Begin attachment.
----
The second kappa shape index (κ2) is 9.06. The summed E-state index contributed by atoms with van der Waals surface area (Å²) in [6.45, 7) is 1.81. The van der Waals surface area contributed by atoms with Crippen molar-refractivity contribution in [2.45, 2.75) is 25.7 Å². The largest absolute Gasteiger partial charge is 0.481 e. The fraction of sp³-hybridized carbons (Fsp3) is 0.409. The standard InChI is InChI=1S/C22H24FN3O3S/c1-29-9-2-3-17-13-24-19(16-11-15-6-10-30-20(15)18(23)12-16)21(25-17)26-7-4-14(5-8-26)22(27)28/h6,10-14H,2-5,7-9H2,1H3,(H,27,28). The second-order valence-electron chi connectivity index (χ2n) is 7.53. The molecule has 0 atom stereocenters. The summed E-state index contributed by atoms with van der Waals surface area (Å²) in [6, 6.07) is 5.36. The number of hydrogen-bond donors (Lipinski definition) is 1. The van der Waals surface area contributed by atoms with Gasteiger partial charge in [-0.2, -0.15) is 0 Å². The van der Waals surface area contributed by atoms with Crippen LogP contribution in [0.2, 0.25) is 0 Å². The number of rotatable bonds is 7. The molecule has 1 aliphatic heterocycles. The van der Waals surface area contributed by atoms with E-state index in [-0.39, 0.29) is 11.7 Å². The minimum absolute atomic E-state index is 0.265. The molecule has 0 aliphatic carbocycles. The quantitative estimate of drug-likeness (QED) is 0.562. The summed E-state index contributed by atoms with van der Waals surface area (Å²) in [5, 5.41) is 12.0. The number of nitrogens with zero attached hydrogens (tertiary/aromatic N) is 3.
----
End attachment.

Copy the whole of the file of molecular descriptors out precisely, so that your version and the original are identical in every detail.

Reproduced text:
The second kappa shape index (κ2) is 9.06. The summed E-state index contributed by atoms with van der Waals surface area (Å²) in [6.45, 7) is 1.81. The van der Waals surface area contributed by atoms with Crippen molar-refractivity contribution in [2.45, 2.75) is 25.7 Å². The largest absolute Gasteiger partial charge is 0.481 e. The fraction of sp³-hybridized carbons (Fsp3) is 0.409. The standard InChI is InChI=1S/C22H24FN3O3S/c1-29-9-2-3-17-13-24-19(16-11-15-6-10-30-20(15)18(23)12-16)21(25-17)26-7-4-14(5-8-26)22(27)28/h6,10-14H,2-5,7-9H2,1H3,(H,27,28). The second-order valence-electron chi connectivity index (χ2n) is 7.53. The molecule has 0 atom stereocenters. The summed E-state index contributed by atoms with van der Waals surface area (Å²) in [6, 6.07) is 5.36. The number of hydrogen-bond donors (Lipinski definition) is 1. The van der Waals surface area contributed by atoms with Gasteiger partial charge in [-0.2, -0.15) is 0 Å². The van der Waals surface area contributed by atoms with Crippen LogP contribution in [0.2, 0.25) is 0 Å². The number of rotatable bonds is 7. The molecule has 1 aliphatic heterocycles. The van der Waals surface area contributed by atoms with E-state index in [-0.39, 0.29) is 11.7 Å². The minimum absolute atomic E-state index is 0.265. The molecule has 0 aliphatic carbocycles. The quantitative estimate of drug-likeness (QED) is 0.562. The summed E-state index contributed by atoms with van der Waals surface area (Å²) in [5, 5.41) is 12.0. The number of nitrogens with zero attached hydrogens (tertiary/aromatic N) is 3.